Results: Three types of reference value distributions were observed: (a) consistent concentrations throughout age and sex: IL-6, and IFN-γ (b) gradual concentration decrease with age: CD163, TNF-α, CXCL-9/MIG, and IL-10 (c) sharp rise in concentrations from 4-<14y with significantly lower concentrations at earlier and later ages: IL-1β and IL-18. Many analytes showed dynamic concentration changes requiring age partitioning. Unique intervals were required from 1-<8y for CXCL-9/MIG, IL-10, and TNF-α. CD163, IL-18 and IL-1β required 3 age partitions; IL-6, and IFN-γ required one. CD163 demonstrated sex-differences in ages 8-<13y. IL-6, IL-1β, and IFN-γ were undetectable in 12%, 18%, and 49% of subjects, respectively.
Conclusions: Robust reference values and cut-offs for 8 cytokines and chemokines in a healthy pediatric population described herein are expected to support laboratory assessment of pediatric patients and underscore the importance of age stratification for these novel parameters.
|1305||Evidence-based harmonization of reference intervals for thyroid markers across Canada: Harnessing the power of large inter-provincial outpatient datasets and direct reference data from healthy Canadians|
|Speaker:||Zahraa Mohammed-Ali, University of Toronto, Toronto ON|
Objective: There is an evident need for reference interval (RI) harmonization across Canada for common laboratory tests, including immunoassays. The Canadian Society of Clinical Chemists (CSCC) Harmonized Reference Interval (hRI) Working Group aims to establish evidence-based hRIs and support their implementation across Canada. Here, we report recommended hRIs for endocrine markers.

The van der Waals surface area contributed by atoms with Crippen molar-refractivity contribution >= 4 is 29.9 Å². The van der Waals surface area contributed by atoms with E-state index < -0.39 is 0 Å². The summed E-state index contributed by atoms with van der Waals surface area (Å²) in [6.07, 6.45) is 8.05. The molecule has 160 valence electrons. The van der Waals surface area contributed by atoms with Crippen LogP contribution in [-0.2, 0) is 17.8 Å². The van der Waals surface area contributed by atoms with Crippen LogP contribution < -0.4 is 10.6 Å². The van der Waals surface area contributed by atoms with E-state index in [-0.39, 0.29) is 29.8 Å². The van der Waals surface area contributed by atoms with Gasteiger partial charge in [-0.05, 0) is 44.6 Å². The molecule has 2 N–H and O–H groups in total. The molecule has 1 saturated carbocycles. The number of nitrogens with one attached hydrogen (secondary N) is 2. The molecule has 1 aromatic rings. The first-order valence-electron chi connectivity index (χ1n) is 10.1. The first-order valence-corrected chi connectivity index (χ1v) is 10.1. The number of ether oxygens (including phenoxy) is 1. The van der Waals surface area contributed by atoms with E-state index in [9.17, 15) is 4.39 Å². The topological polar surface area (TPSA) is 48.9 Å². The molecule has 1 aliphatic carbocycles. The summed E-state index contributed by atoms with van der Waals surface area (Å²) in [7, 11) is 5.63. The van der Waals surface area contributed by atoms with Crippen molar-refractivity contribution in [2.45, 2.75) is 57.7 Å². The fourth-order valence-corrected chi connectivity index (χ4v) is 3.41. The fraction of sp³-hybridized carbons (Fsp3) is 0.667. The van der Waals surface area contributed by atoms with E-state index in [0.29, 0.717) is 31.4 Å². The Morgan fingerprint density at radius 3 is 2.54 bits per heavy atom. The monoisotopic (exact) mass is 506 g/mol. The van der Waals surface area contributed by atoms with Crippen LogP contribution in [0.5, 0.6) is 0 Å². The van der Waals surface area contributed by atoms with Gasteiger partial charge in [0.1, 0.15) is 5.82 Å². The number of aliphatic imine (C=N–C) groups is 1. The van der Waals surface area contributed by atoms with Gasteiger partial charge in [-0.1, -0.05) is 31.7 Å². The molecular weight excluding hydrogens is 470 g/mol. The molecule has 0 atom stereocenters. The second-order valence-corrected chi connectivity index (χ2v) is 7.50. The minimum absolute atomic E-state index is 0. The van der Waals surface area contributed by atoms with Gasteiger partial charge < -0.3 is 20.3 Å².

Methods:Data for thyroid stimulating hormone (TSH), free T4 (FT4), and free T3 (FT3) were extracted for outpatients (19-<80 years, n=603504-8642574) from four centers, DynaLIFE Alberta (Siemens ADVIA), Dynacare Ontario (Roche cobas), LifeLabs British Columbia and Ontario (Abbott ARCHITECT) from 01/01/2017-12/31/2018. For each analyte, center-, age- and sex-specific differences were determined using the Harris & Boyd method. Outliers were then removed. Finally, center-specific and Canada-wide RIs were derived using the Arzideh method and compared to direct data from the Canadian Health Measures Survey (CHMS) and other harmonization initiatives to propose hRIs.
Results: No endocrine markers showed statistical sex- and/or age-specific differences. Thus, one harmonized partition (19-<80 years) is recommended for TSH (0.60-4.55 mIU/L), FT4 (9.5-15.5 pmol/L) and FT3 (3.0-5.7 pmol/L). There were no center-specific differences for TSH. However, FT3 and FT4 data from LifeLabs (British Columbia and Ontario) was significantly lower compared to Dynacare (Ontario) and DynaLIFE (Alberta).
Conclusion: The reported evidence-based recommendations are supported by robust analysis of large inter-provincial datasets and hRI group discussions that included comparisons to direct and indirect data from other initiatives. Next steps include investigating the discrepancies between LifeLabs and other centres, validating recommended hRIs, and developing Canada-wide implementation strategies.